Very well explained lecture I am planning to sit F2 asap and F5 this june,
out of curiosity I wanted to ask, what is the equation that has to be differentiated to arrive at the formula? Would you mind telling me, I want to give it a go. A bit rusty in maths now but still my favourite subject

If Q is the order quantity (and the other symbols are as per the formula), then the total reorder cost over the year is D/Q x Co; and the total holding cost over the year is Q/2 x Ch.

So the total of the two, TC = (D/Q x Co) + (Q/2 x Ch).

To get the minimum total cost, we differentiate this with respect to Q and then make it equal to zero.

(I have answered because you want to give it a god, but do please appreciate that you can not possibly be expected to differentiate in any ACCA examinations)

great lecture, i must say. However i would like to ask why in some instances when we are calculating the total costs, we add the re-order cost+holding cost plus (purchase price *demand)
whereas you only added the total holding costs with the ordering costs when computing the total costs. Is my method wrong?

It really depends what is asked for in the question – the total costs or the total inventory costs. The question will make it clear.

Usually it is only the total inventory costs that we are bothered about because the total purchase cost will remain unchanged (except, of course, if there are discounts).

Hello Sir, I’m new to this website, forgive me if the question I pose is talked on in later lectures but I was wondering, how the EOQ will me modified for say international businesses? Or will it be stay the same? In the sense that, duty fees will we part of fixed costs per order.

Have you actually watched the lecture (because I go through examples of calculated the total cost in the lecture)?

The EOQ is 1,000, but it is certainly not $’s!!!!

To get the total cost you multiply the average inventory by Ch – this gives the total holding cost.
You multiply the number of orders by Co – this gives the total order cost.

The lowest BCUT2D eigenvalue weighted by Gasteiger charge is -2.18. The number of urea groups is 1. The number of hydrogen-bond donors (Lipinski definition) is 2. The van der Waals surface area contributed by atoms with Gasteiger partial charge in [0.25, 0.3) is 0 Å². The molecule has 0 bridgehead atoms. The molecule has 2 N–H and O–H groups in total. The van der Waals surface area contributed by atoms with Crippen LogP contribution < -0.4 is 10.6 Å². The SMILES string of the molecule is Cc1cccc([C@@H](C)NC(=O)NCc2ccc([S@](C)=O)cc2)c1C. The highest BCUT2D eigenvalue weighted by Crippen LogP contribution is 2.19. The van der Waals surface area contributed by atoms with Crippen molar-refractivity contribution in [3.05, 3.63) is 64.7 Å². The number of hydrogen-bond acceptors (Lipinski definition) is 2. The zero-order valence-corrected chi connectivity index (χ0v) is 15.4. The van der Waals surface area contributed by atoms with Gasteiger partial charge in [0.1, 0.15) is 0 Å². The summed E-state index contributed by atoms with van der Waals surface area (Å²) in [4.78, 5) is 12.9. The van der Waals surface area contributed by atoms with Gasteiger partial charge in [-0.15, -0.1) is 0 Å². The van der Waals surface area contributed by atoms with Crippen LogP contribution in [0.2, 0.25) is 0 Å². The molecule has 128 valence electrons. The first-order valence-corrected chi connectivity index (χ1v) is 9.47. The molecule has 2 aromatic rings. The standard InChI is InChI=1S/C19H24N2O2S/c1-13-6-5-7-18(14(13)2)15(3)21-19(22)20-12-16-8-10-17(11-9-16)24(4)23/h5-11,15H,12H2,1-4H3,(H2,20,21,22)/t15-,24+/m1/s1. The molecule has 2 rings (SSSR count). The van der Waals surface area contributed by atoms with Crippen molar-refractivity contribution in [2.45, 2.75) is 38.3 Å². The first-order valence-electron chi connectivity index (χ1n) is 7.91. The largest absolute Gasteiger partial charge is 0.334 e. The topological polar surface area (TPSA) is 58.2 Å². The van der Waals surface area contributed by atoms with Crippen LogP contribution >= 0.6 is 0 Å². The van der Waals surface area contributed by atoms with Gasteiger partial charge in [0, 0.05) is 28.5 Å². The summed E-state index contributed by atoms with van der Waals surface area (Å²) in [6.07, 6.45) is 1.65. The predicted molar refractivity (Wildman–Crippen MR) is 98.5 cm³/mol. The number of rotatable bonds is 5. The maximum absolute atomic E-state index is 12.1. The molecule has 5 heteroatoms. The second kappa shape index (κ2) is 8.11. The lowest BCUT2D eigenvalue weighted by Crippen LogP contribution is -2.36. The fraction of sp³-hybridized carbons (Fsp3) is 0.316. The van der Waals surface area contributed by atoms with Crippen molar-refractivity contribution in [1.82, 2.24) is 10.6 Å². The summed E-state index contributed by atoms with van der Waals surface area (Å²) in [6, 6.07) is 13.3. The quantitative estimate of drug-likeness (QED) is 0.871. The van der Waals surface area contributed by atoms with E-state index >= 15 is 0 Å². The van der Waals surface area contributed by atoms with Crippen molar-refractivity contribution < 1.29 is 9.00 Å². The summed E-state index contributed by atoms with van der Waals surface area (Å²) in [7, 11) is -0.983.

A company uses components at the rate of 500 units per month,which are bought in at a cost of $1.20 each from supplier.It costs $20 each time to place an order,regardless of the quantity ordered.The total holding cost is 20% per annum of the value of inventory held.
The company should order ……….. components
The total annual cost will be???? Can plz give the answer,Sir??

In this question 500 is being ordered for each time. Then y we have not go through with this unit for ordering cost instead of calculating EOQ?i m being confused.in the next question u have calculated 250 as ordering each time. They need 500 means they r ordering 500 each time.m I wrong?plz help me sir.m being confused.

A company orders a particular raw material in order quantities of 250 units. No safety inventory is held, the inventory
holding cost is $3 per unit per annum and the annual demand is 2,500 units.
What is the total annual inventory holding cost of the material?

If they order 250 each time, then the average inventory will be 250/2 = 125 units throughout the year.
The cost per unit is $3 per year, so the total cost will be 3 x 125 = $375

Why is it that when calculating the holding cost, the order quantity is divided by 2 before multiplying it with the odering cost per unit for the period?

Because the level of inventory keeps fluctuating between the order quantity (immediately an order is received) and zero (just before the next order is received).

So on average it will be (order quantity) / 2 throughout the year.

A company uses 5000 units of a component per anum. ordering cost is $36. holding cost of one unit of component is $4 What is the e.o.q for that component, assuming 52 weeks year, what is the average frequency at which purchase orders should be placed? plz help me on this question

I am not sure why you have a problem with the EOQ – you simply stick the figures in the formula.
D = 5,000; Co = 36; and Ch = 4. So the EOQ is 300 units.

As far as the frequency of orders is concerned, since they use 5000 units a year and order 300 each time, it means that they place 5000/300 = 16.67 orders a year. With 52 weeks in a year, this means that they place an order every 52/16.67 = 3.12 weeks on average.

could i download lecture video?? cause my dorm’s internet speed is really bad, so that can’t played.
but i can download it while i’m sleeping and watch it later. ???

Because we are calculating the costs per year, and over the year the total number of units purchased (and therefore the total cost) does not change. It is only the inventory costs that will change depending on the number ordered each time.